When I use a word,” Humpty Dumpty said, in rather a scornful tone, “it means just what I choose it to mean—neither more nor less.”
“The question is,” said Alice, “whether you can make words mean so many different things.”
“The question is,” said Humpty Dumpty, “which is to be master—that’s all.
Alice was too much puzzled to say anything…
— Lewis Carrol (1871) ‘Through the Looking-Glass’
Lewis Carrol (aka Oxford mathematician and logician Charles Lutwidge Dodgson) used literature such as the wordplay between Alice and Humpty Dumpty to expound his ideas on mathematics and logic, and their connection with precise use of language. Much 20th century philosophy later focused on the role of language in shaping understanding.
Philosophers who spurred this “linguistic turn” such as Frege, Russell and Wittgenstein, suggested the meaning we give to words is crucial not just in communicating, but in fundamentally conceiving the world around us. Wittgenstein declared that “The limits of my language mean the limits of my world.”
The story of Bitcoin is a strange manifestation of the kind of wordplay seen between Alice and Humpty Dumpty, later more formally espoused in Wittgenstein’s concern over “language-games”: misuse of language sets traps for people to fall into, failing to understand their environment by clinging on to false definitions. If we can’t get basic language right, we are lost in the woods.
Wittgenstein cites St. Augustine as to how we (as children) learn language from physical reality through the guidance of our parents and teachers. For instance, a small round green or red fruit is called an apple; a small round orange fruit is called an orange. Or at least we hope we are led by teachers who know the difference between apples and oranges!
Those familiar with the internecine wars in the wider Bitcoin community may already see the purpose of this analogy: people are lost in the “crypto” woods today because the vast majority of the media, government, and academia have unwittingly adopted a definition of a word which bears little relation to its original meaning, viz., “Bitcoin” is not Bitcoin as envisaged by its creator Satoshi Nakamoto.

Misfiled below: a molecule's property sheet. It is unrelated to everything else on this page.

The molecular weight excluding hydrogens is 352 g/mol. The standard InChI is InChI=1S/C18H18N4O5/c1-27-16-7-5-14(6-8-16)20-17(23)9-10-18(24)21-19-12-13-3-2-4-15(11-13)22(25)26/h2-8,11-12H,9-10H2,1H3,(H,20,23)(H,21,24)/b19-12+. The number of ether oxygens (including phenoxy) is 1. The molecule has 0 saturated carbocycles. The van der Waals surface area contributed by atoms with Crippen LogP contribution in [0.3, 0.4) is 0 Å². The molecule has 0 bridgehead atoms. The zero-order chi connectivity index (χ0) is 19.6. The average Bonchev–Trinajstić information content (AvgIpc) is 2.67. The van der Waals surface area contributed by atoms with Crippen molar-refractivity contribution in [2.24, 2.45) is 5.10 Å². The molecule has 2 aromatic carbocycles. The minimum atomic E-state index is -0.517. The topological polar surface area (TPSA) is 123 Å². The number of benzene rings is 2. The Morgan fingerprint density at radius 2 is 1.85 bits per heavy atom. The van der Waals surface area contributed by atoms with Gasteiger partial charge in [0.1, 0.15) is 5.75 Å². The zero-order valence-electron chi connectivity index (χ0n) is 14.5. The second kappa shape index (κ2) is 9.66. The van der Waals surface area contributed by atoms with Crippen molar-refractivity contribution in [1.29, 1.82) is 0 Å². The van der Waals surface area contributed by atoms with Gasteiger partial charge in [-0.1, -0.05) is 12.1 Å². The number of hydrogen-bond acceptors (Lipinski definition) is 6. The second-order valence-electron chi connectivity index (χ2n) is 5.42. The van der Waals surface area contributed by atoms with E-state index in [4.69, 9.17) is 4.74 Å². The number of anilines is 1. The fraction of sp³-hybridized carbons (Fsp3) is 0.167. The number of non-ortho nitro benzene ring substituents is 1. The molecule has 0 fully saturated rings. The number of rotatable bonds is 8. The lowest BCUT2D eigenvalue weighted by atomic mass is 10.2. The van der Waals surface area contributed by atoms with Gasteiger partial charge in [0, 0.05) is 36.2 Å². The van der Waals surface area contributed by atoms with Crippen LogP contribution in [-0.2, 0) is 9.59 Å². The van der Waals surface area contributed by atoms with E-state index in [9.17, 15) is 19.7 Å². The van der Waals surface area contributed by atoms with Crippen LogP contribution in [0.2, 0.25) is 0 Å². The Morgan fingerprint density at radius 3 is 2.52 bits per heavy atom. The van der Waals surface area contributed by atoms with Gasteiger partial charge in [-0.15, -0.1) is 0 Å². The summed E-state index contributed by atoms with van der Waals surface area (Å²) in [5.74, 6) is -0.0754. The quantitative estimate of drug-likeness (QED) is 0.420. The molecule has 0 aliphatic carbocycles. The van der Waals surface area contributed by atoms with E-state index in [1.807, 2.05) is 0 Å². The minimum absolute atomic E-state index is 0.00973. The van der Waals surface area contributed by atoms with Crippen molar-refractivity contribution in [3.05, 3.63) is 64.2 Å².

The software protocol of BTC (BTC Core, although now ubiquitously referred to simply as “Bitcoin”) has been altered—by the Core developers—to serve a different objective to that of Bitcoin. This new purpose is purely to be a form of digital gold. BTC today may certainly be more accurately referred to as “bitgold”.1 BTC/Bitgold is the metaphorical apple of our language-game.
The term ‘bit gold’ was coined (no pun intended) by computer scientist Nick Szabo in the 1990s, essentially as a hard-core libertarian idea to circumvent government, based on a narrow understanding of the financial system. But Szabo’s concept stayed just that—a theoretical concept—as he failed to work out a way to implement it in terms of a software protocol with logical economic incentives.
The only reference to gold in the white paper is in one sentence, where mining is used as a metaphor as to how to get bitcoins into circulation to incentivise maintenance of the distributed network, thus enabling transactions to take place:
It is perplexing—to say to least—to think that the entire narrative of digital gold in Bitcoin has been built by the BTC community on top of this one sentence.
It is more instructive to note that this sentence is where use of the word miner comes from in the context of Bitcoin, meaning a transaction processor. So it is important to understand that the white paper was cleverly describing how to create an economic incentive system in Bitcoin (by distributing the “objects,” bitcoins) to maintain a distributed transaction network of micropayments (indeed, one designed to scale to compete with Visa, as Satoshi emphasized in communication a few weeks later).